Sure, he's tough, but he's just one radium gun away from giving up a VP.

So what kind of army do we want?
*Good firepower, able to deal with a variety of enemy units and do at least some of it very early.  Example good unit - Manticore.  Able to hide and still do its thing, reach across the table and hit vulnerable units from turn one.
*Resilient units, especially scoring and denial ones, able to avoid giving up points to the enemy and capable of surviving on objectives.  Example good unit - Full unit of Ork Boyz.  You can kill them, sure, but it's hard to do it all at once, especially early.
*HQ that's either a total beatstick or that hides and stays out of trouble.  Example good unit - Eldrad.  Able to stay far away from the enemy while helping his own units survive and making it easier for them to kill the enemy.
*Some mobility to be able to achieve Linebreaker and potentially deny enemy objectives if distribution goes against you (odd number in Crusade or Big Guns Never Tire, unfavorable values in The Scouring).  Example good unit - Necrons delivered via invasion beams.  Coming from Reserve, being in fast transport that can avoid most fire and go back into Reserve if desired until needed, able to drop off pretty much wherever needed.
A lot is the same from 5th edition - you wanted scoring units, a way to kill the enemy and avoid getting killed yourself, and some mobility to grab objectives.  But I do feel it's a little different now - with Seize Ground tending to group objectives towards the middle, and no way to get extra points in Capture and Control other than on the two objectives, the need for mobility was greater in 5th.  With First Blood, getting the alpha strike in is more important now.  Assault can still be decisive, but with improved rapid fire, worse cover in some instances and overwatch shooting got some significant boosts, plus it's a lot easier to be able to shoot in turn one vs. being able to assault and wipe a unit out in turn one.

To really boil it down: Hit them first.  Don't die.  Be able to be at the right place at the right time.

Agree?  Disagree?  Blindingly obvious?  
Does your army meet these requirements?  
Do you find yourself missing something and giving up points you could avoid?
What armies and types of armies do you feel meets them more easily?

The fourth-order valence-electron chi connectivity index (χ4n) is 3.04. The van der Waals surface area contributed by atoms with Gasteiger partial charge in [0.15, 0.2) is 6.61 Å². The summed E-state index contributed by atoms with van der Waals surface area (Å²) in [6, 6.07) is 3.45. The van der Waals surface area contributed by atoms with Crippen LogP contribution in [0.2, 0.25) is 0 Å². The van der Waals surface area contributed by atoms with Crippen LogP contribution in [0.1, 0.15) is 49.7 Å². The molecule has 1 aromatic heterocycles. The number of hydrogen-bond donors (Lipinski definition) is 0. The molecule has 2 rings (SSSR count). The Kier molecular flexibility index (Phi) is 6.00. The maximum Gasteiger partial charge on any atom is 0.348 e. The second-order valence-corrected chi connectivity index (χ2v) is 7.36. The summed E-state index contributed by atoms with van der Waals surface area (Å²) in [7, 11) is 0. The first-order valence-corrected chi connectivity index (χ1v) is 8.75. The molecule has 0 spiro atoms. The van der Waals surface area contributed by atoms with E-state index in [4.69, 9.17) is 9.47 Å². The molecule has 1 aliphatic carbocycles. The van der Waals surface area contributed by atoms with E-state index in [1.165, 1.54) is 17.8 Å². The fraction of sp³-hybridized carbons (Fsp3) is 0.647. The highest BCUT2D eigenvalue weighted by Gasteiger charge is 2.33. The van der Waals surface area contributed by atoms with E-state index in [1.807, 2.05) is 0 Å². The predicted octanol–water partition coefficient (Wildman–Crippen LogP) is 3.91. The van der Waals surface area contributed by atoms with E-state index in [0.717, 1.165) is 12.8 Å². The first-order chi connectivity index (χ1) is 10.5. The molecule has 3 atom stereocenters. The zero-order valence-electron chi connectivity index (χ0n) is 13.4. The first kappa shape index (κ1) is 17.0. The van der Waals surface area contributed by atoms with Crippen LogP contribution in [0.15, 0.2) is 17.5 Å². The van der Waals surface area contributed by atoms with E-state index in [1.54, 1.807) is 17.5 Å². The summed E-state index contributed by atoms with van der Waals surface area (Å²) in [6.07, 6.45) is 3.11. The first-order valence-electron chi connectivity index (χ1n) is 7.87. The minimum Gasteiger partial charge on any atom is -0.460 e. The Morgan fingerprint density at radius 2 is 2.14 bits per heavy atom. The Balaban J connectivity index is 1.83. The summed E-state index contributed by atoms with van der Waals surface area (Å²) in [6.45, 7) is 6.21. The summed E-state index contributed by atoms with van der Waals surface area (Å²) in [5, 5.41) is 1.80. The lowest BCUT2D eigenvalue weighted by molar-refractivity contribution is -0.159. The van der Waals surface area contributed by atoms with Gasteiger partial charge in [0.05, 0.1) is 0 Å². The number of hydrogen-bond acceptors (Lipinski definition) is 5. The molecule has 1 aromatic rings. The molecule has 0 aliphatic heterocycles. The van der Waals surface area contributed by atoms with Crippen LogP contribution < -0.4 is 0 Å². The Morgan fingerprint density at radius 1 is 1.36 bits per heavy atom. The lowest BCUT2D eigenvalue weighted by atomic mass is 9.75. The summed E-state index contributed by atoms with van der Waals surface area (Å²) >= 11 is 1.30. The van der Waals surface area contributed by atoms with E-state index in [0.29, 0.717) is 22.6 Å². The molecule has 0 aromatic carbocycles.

1. I generally agree. I think that the hope of the 'spam-farm' disappearing is gone, but at least we'll see a little more variety as fast attack and heavy support can be a bit more key.

    I am much more in love with what I refer to as the 'dramatic' rules being added- things like random charge distance, warlord traits, leaping off of tall buildings, and character challenges. I don't think these made the game any better in terms of power or efficiency (well, without a cost of course), but I do think they added to the game that aspect of thinking 'outside the dice box'.

    Overall, I totally agree with the article. Nice thoughts!

  2. I have seen a large increase in the number of troop units that are being played. Some of this is due to allies and double foc requirements, but it is putting a lot more infantry on the board. So killing infantry units, and a lot of them is important in this edition. With more troops I am seeing lists that focus on troops and elites, or troops and heavy support, the later being the most common types. In a sense this is creating a much different dynamic on the tabletop that what we saw in 6th edition, where armies often consisted of units in almost every type of foc slot.

  3. @agemmanjw - The dramatic things you mentioned can certainly be taken advantage of and planned for/against! Check out Fritz40K's recent article on mysterious objectives as an example.

    @Natfka - Are you seeing that across the board, or just more in the armies that already have stronger troops? I know that for myself the opportunity of allies to let me stretch certain FOC slots is interesting, like with my planned Eldar/DE corsairs, being able to take three Eldar HS AND a DE heavy flyer is appealing.

    Good thoughts both, thanks!